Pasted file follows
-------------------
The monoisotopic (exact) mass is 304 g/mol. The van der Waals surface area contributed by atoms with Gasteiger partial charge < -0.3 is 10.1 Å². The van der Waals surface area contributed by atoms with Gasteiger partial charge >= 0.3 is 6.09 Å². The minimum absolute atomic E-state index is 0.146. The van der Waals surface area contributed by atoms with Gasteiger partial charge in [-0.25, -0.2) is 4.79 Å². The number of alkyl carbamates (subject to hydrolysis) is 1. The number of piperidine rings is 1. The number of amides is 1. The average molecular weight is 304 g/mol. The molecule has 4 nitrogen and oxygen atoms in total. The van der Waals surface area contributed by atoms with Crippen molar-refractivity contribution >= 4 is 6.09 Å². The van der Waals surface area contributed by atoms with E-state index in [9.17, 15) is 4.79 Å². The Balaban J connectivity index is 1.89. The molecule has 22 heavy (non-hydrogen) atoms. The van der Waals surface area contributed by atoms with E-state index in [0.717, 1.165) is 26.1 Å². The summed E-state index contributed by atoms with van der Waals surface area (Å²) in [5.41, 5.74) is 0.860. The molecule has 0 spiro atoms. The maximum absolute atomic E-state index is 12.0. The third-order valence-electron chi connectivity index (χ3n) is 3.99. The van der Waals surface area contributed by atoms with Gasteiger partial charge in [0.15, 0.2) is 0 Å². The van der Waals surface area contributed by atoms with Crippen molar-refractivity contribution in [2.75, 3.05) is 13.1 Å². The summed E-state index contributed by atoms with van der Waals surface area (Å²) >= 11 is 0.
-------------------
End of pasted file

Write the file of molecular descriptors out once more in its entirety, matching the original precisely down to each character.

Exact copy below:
The monoisotopic (exact) mass is 304 g/mol. The van der Waals surface area contributed by atoms with Gasteiger partial charge < -0.3 is 10.1 Å². The van der Waals surface area contributed by atoms with Gasteiger partial charge >= 0.3 is 6.09 Å². The minimum absolute atomic E-state index is 0.146. The van der Waals surface area contributed by atoms with Gasteiger partial charge in [-0.25, -0.2) is 4.79 Å². The number of alkyl carbamates (subject to hydrolysis) is 1. The number of piperidine rings is 1. The number of amides is 1. The average molecular weight is 304 g/mol. The molecule has 4 nitrogen and oxygen atoms in total. The van der Waals surface area contributed by atoms with Crippen molar-refractivity contribution >= 4 is 6.09 Å². The van der Waals surface area contributed by atoms with E-state index in [9.17, 15) is 4.79 Å². The Balaban J connectivity index is 1.89. The molecule has 22 heavy (non-hydrogen) atoms. The van der Waals surface area contributed by atoms with E-state index in [0.717, 1.165) is 26.1 Å². The summed E-state index contributed by atoms with van der Waals surface area (Å²) in [5.41, 5.74) is 0.860. The molecule has 0 spiro atoms. The maximum absolute atomic E-state index is 12.0. The third-order valence-electron chi connectivity index (χ3n) is 3.99. The van der Waals surface area contributed by atoms with Gasteiger partial charge in [0.15, 0.2) is 0 Å². The van der Waals surface area contributed by atoms with Crippen molar-refractivity contribution in [2.75, 3.05) is 13.1 Å². The summed E-state index contributed by atoms with van der Waals surface area (Å²) >= 11 is 0.